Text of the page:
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A Simple Guide on How to Manage Warehouse Inventory


Omni-channel logistical success is predicated on a number of factors, one of the most important being warehouse inventory management. Inventory management in warehouses requires more than just organizing products (though that certainly helps): It requires the right alignment of network strategy, facility and process engineering, and technology systems that create inventory visibility and accuracy. The result is a heightened ability to deliver to your customer via their preferred sales channel, with a cost-to-serve that serves your bottom line.

Proper warehouse inventory management can be challenging but, if you follow this useful advice, you can increase efficiency and reduce costs.

Reevaluate your warehouse design.
The layout of your warehouse should facilitate logical inventory flow, from receiving and inspection through to picking and packing, to ensure that operations move quickly and smoothly. A cramped, congested layout makes it difficult for inventory management personnel to access stock and leaves insufficient room for important processes such as receiving, which increases the risk of human error. It’s especially important to reevaluate your warehouse layout to accommodate increases in company sales, which contribute to increased space requirements.

When revising your warehouse design, ask yourself the following:

  • Does my current layout utilize space efficiently?
  • Do my employees have enough room to do their jobs properly?
  • How long has it been since I last updated my layout? Have we experienced a significant increase in sales volume in that time?
  • Do I want to incorporate any specific inventory logistics strategies into my layout (e.g. cross-docking, wave picking, etc.)?

Reorganize your stock keeping units (SKUs).
To ensure efficient operations and inventory management in your warehouse, organize products so that they’re easily accessible to inventory management personnel. This principle applies not only to your warehouse’s general layout but to your SKUs, as well. Strategically sort your SKUs and use slotting to group items together based on size, velocity, seasonality and other characteristics to reduce the amount of time employees spend searching for specific items.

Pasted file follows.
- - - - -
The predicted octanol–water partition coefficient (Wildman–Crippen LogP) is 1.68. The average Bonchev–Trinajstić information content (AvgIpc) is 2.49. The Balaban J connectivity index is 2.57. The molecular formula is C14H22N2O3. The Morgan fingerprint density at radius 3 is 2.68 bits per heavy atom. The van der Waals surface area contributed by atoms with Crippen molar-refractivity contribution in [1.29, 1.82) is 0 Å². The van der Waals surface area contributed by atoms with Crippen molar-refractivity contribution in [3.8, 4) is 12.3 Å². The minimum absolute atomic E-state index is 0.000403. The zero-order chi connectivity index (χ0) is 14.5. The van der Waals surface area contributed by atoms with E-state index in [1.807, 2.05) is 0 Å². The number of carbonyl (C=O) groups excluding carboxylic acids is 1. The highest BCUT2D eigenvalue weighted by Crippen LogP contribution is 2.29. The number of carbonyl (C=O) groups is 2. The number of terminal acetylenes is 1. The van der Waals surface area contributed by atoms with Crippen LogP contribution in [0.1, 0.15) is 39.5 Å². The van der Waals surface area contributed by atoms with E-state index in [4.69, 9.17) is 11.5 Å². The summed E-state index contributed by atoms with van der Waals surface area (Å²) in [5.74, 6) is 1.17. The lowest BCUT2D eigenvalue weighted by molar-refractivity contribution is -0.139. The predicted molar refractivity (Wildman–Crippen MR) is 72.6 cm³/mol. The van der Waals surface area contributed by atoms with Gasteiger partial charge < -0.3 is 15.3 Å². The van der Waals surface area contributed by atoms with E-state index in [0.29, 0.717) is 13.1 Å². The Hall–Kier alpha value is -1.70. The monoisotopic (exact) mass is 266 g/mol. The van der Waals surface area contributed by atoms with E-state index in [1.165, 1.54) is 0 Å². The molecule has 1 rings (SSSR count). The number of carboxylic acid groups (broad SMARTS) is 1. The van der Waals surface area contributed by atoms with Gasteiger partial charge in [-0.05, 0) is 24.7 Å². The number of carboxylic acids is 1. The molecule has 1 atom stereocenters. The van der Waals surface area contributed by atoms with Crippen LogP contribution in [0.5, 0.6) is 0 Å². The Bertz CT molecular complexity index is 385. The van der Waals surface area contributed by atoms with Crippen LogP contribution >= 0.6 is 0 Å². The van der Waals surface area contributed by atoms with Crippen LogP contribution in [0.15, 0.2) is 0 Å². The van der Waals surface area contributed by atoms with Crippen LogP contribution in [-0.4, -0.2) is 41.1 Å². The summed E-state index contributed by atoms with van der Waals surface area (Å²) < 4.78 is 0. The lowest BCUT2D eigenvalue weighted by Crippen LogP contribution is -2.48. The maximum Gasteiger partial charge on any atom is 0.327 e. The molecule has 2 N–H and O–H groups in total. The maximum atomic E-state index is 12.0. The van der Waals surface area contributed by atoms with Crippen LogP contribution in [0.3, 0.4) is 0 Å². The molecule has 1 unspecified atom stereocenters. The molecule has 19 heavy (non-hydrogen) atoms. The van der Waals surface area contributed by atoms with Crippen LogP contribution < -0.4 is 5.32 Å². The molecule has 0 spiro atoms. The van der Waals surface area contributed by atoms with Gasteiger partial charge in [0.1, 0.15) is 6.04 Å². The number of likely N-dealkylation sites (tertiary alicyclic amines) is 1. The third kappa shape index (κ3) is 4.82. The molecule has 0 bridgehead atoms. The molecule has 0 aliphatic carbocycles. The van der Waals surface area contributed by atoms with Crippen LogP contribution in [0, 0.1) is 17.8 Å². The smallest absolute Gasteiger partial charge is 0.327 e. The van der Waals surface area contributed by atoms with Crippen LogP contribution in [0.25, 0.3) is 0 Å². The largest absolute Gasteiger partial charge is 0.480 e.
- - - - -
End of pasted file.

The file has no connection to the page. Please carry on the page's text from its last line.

You might also consider creating zones based on pick type to simplify order picking and reslotting. Place high volume, fast moving SKUs close to shipping areas in easy-to-reach locations so employees can retrieve them quickly. Finally, adopt lean inventory practices. By identifying and eliminating poor performing products, you can drastically reduce inventory levels and better enable employee efficiency during order fulfillment.

Invest in technology.
A warehouse management system (WMS) is a good place to start. A WMS is software designed to support and optimize warehouse functionality. A WMS can integrate systems and workflows, strategically organize execution systems, increase inventory visibility, mitigate the risk of demand volatility and more to ensure peak inventory management warehouse performance.

It’s also wise to invest in systems with business intelligence (BI) capabilities. BI uses technology to collect, analyze and transform data into actionable information. You can use this information to forecast inventory demand based on product and vendor performance, reduce excess inventory, put together fill rate reports, implement real-time inventory tracking and get an accurate account of what’s in-stock at any given point in time.

Automate everything.
One of the benefits of investing in technology is gaining the ability to automate essential workflows, including data collection, barcoding, scanning, picking and packing, shipping, inventory tracking and more. Automated inventory warehouse management allows for greater scalability, decreases the risk of human error, increases efficiency and saves time and money on manual labor. Once you’ve implemented inventory management warehouse technology, take care to regularly reevaluate your automation strategy to ensure that it continues to meet your business’s efficiency standards. 

Enable your employees.
One of the best ways to improve overall inventory warehouse management is to make it easier for warehouse employees to do their jobs — and to do them efficiently. This can be as simple as setting strict safety standards to protect your employees from potential harm on the warehouse floor or adjusting your cleaning schedule to a more optimal time. Develop a detailed organization plan so that it’s easier for staff to identify where high-volume products are located.

From a technical perspective, use automation to maintain accurate records of all warehouse activities that employees can refer to on a moment’s notice. Whenever you implement new technology, take the time to host mandatory training sessions and familiarize all warehouse personnel with new software and systems. By empowering your staff with this valuable knowledge, you present them with additional opportunities to optimize inventory management on an everyday basis.

It goes without saying that an organized warehouse is an efficient warehouse. But even more than that, an organized warehouse plays an important role in driving omni-channel success across the supply chain. By implementing the practices listed above, as well as investing in the right software systems, you can simplify day-to-day operations, improve employee morale and move inventory faster.

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